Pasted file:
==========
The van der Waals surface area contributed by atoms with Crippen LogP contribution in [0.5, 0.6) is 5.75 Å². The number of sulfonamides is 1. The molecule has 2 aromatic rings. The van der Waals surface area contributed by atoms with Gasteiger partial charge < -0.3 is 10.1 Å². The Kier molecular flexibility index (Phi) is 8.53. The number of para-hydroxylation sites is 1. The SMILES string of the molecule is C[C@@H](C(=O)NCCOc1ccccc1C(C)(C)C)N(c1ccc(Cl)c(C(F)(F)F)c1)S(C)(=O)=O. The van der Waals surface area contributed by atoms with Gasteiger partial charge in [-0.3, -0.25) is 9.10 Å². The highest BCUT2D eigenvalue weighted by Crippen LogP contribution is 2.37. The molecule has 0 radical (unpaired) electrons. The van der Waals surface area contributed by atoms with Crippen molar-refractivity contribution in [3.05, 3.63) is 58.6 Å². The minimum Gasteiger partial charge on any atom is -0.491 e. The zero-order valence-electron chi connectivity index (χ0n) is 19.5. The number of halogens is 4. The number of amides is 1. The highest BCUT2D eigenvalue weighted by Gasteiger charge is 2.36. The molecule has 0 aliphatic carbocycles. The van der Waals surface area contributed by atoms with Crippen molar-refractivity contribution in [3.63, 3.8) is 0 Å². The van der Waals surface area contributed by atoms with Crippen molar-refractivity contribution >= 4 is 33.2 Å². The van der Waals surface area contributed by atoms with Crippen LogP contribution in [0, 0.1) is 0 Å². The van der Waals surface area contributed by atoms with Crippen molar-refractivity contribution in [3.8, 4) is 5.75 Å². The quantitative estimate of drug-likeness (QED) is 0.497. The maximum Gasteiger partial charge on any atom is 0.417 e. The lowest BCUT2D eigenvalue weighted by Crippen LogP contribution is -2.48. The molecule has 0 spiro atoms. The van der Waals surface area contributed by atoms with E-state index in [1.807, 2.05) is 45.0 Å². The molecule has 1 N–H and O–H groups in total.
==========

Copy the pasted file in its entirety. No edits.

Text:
The van der Waals surface area contributed by atoms with Crippen LogP contribution in [0.5, 0.6) is 5.75 Å². The number of sulfonamides is 1. The molecule has 2 aromatic rings. The van der Waals surface area contributed by atoms with Gasteiger partial charge < -0.3 is 10.1 Å². The Kier molecular flexibility index (Phi) is 8.53. The number of para-hydroxylation sites is 1. The SMILES string of the molecule is C[C@@H](C(=O)NCCOc1ccccc1C(C)(C)C)N(c1ccc(Cl)c(C(F)(F)F)c1)S(C)(=O)=O. The van der Waals surface area contributed by atoms with Gasteiger partial charge in [-0.3, -0.25) is 9.10 Å². The highest BCUT2D eigenvalue weighted by Crippen LogP contribution is 2.37. The molecule has 0 radical (unpaired) electrons. The van der Waals surface area contributed by atoms with Crippen molar-refractivity contribution in [3.05, 3.63) is 58.6 Å². The minimum Gasteiger partial charge on any atom is -0.491 e. The zero-order valence-electron chi connectivity index (χ0n) is 19.5. The number of halogens is 4. The number of amides is 1. The highest BCUT2D eigenvalue weighted by Gasteiger charge is 2.36. The molecule has 0 aliphatic carbocycles. The van der Waals surface area contributed by atoms with Crippen molar-refractivity contribution in [3.63, 3.8) is 0 Å². The van der Waals surface area contributed by atoms with Crippen molar-refractivity contribution >= 4 is 33.2 Å². The van der Waals surface area contributed by atoms with Crippen LogP contribution in [0, 0.1) is 0 Å². The van der Waals surface area contributed by atoms with Crippen molar-refractivity contribution in [3.8, 4) is 5.75 Å². The quantitative estimate of drug-likeness (QED) is 0.497. The maximum Gasteiger partial charge on any atom is 0.417 e. The lowest BCUT2D eigenvalue weighted by Crippen LogP contribution is -2.48. The molecule has 0 spiro atoms. The van der Waals surface area contributed by atoms with E-state index in [1.807, 2.05) is 45.0 Å². The molecule has 1 N–H and O–H groups in total.